I know many in the top 0.1% and they don't and didn't have some secret cabal to cause a crash. I wish they did; I'd probably get to have a hand in it. They know very well that the burden will fall on them to fix it (see tax burden, above). Nearly all of them have businesses--and incomes--that depend on good economic times and general prosperity. These people work 18 hours a day for decades to build their wealth, and employ thousands of people in the process--indeed, some of them make their employees or investors very rich. And all this is done not by stealing, but making something better, cheaper, and more appealing when they sell it to their customers. Most of the time, the role of government in that process is to be inefficient, absurd, conflicting, unweildly, and incomprehensible. I've seen it over and over. When I was a broker, I was regulated by FIVE different agencies. And you know what? Not one of them actually ensured any of us were acting ethically. None of them prevented the crash. So all five were a collosal waste. That's government, and "regulation."
Nobody wins in a crash, and the rich--more than anyone--know that very well.
With all the evidence emerging about wall street banks packaging of mortgage backed securities--the crap Goldman knew was crap--and the demand this created for ANY mortgage, however crappy, you still want to nail the blame on "millions of homeowners" who "lied" to get their houses? This is quite a revelation. I'd be interested to know how you have such insight into all these people's intentions and level of honesty. Survey? Ethnography? Any actual data? If you loan money to someone who shouldn't qualify for a loan simply because you know that you are going to be able to move that crap loan out the back door, where Goldman can polish the turd to sell to a state pension fund, the homeowner is a minor player in the drama. One that should be held responsible, sure, but pegging it on that player is far more scandalous.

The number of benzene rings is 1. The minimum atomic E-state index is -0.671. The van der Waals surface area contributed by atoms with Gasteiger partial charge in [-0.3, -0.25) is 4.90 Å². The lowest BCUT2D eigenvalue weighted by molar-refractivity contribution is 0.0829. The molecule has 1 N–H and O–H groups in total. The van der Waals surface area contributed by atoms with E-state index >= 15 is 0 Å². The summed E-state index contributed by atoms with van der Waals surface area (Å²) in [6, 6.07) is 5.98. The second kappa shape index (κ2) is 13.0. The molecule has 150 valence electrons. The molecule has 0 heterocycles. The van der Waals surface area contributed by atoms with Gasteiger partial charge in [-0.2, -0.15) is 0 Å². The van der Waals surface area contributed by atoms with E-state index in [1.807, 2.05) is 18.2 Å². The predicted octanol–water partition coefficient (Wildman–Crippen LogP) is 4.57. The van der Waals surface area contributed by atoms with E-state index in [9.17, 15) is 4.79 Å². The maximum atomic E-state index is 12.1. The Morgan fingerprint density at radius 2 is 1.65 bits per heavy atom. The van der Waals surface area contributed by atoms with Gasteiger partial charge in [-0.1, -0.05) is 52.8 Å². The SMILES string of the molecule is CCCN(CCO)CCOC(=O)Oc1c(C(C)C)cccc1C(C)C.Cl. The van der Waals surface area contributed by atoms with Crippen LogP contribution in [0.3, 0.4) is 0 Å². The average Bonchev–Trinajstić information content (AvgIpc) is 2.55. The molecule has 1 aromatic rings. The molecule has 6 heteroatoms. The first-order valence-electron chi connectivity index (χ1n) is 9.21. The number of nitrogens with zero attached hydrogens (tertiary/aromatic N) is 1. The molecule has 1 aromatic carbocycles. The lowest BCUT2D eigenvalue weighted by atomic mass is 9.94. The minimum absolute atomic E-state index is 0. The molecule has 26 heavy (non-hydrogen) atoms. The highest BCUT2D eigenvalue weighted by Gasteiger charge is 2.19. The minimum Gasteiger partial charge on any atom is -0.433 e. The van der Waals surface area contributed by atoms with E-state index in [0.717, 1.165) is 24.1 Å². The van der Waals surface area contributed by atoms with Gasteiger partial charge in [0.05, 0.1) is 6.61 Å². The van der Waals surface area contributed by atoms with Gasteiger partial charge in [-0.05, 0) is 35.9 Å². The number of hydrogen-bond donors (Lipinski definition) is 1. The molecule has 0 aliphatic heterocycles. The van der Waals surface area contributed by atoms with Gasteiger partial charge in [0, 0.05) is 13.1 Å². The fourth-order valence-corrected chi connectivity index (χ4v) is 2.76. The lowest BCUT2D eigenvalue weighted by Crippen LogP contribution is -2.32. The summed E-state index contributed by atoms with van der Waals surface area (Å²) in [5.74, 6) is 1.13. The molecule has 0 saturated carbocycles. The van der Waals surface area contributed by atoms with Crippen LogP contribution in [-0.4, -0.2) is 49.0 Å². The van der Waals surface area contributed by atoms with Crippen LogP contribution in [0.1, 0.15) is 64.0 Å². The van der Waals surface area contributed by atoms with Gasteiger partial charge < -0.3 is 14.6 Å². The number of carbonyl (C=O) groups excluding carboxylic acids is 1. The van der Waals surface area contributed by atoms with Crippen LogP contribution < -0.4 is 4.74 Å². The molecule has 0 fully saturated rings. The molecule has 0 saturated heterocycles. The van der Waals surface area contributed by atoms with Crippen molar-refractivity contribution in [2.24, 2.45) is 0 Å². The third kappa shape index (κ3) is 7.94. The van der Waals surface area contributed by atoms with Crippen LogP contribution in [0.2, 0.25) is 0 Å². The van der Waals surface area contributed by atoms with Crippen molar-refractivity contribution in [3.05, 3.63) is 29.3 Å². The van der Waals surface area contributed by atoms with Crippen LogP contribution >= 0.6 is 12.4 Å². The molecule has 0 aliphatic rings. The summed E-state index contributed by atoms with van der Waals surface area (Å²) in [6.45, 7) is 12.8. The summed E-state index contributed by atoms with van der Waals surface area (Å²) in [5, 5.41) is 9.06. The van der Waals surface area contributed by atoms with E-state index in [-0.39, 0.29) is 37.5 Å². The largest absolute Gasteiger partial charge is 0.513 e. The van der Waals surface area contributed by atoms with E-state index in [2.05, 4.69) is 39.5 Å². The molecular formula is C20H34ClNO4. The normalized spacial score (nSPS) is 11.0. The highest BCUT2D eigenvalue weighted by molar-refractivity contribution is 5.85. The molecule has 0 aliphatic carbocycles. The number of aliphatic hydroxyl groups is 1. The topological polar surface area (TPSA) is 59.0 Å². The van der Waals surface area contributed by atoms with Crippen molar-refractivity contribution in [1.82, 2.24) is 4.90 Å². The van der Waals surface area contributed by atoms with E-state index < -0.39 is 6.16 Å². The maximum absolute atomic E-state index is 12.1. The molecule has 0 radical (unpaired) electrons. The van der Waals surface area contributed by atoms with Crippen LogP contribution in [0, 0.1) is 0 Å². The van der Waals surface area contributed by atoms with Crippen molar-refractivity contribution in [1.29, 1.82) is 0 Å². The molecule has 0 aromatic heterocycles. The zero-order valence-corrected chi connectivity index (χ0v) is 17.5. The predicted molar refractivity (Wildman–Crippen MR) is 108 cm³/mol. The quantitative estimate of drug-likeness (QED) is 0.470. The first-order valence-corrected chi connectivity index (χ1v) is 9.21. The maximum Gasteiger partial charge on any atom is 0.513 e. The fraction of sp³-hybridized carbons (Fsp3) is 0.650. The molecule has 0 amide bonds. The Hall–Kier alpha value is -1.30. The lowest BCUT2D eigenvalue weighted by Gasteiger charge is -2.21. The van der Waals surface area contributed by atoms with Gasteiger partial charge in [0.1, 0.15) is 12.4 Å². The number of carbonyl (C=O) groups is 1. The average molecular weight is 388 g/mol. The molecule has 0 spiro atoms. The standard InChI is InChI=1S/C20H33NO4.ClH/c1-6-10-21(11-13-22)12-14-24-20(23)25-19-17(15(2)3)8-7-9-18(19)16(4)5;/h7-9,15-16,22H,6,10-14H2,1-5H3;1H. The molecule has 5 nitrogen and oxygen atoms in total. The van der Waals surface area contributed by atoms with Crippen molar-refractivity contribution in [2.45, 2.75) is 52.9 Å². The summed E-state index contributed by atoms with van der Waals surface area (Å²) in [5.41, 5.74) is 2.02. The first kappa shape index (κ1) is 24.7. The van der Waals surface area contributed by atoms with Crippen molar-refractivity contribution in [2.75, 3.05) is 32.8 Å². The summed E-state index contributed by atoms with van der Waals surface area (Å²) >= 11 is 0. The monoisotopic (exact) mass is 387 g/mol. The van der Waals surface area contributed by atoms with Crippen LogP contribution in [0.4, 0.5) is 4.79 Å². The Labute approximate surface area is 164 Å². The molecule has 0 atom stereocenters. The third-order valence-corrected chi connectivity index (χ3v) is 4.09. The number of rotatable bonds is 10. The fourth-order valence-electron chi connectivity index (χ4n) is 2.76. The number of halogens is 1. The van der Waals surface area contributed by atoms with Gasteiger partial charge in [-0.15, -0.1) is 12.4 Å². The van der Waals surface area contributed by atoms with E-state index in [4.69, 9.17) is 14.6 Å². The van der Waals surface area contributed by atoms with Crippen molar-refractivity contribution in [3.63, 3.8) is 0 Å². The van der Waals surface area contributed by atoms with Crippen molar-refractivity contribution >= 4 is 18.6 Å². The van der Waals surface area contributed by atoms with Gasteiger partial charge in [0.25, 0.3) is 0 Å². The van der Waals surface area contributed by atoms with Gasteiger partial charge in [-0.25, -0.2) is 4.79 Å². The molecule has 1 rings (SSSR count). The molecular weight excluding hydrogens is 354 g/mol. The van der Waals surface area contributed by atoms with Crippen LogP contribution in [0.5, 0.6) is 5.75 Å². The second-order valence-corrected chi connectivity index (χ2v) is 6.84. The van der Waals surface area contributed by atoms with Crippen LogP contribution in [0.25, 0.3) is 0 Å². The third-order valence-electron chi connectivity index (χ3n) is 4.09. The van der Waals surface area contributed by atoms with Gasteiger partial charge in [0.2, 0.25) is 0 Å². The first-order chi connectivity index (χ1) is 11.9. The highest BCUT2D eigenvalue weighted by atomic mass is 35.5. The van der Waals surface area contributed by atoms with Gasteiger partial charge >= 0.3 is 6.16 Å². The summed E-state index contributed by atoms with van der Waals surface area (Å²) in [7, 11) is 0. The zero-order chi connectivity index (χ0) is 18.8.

It doesn't have to be a "conspiracy" per se, either--though I think there are plenty of cases where this is exactly what it was (reporting by Matt Taibi, Nomi Prins and others over the past two years confirms this). The big cause is the set of capital friendly policies that are the centerpiece of neoliberalism as a bipartisan policy regime. But this was helped along by among other things, the assumption that home prices would never go down, the assumption that there would be a state mechanism to force people to pay, the assumption that the state would likely step in if it got messy, the assumption that they were going to be able to get away free and clear, etc. It was a convergence of factors, to be sure, with homeowners, the Fed and Greenspan (who, BTW, Taibbi calls the biggest asshole in the universe) having some responsibility for this, but the "irrational behavior" is not external to the profitable transaction: this is the central feature of all investments. And the only thing that can stem its most harmful effect is some form of rules that all the parties in the market have to follow, i.e. regulation. Since the order of the day--brought about by hefty lobbying by the financial players themselves--was deregulation, well it is no wonder there was no one interested in manning the store.
It is no accident that there are five different agencies regulating you, or that they are completely ineffectual at doing so. THis is by design and it is one of the flaws that Elizabeth Warren wanted to correct before she was ushered offstage for being to gung ho on actually regulating finance (instead of just creating a nuisance.) It is regulatory capture pure and simple and even if your fellow .1percenters are not at fault, much of their windfall over the past years has been due to the system being rigged in their favor. If they actually believe that they need customers and that other people in the bottom 99.9% matter, then it is hard to understand your reluctance to have a more progressive tax system.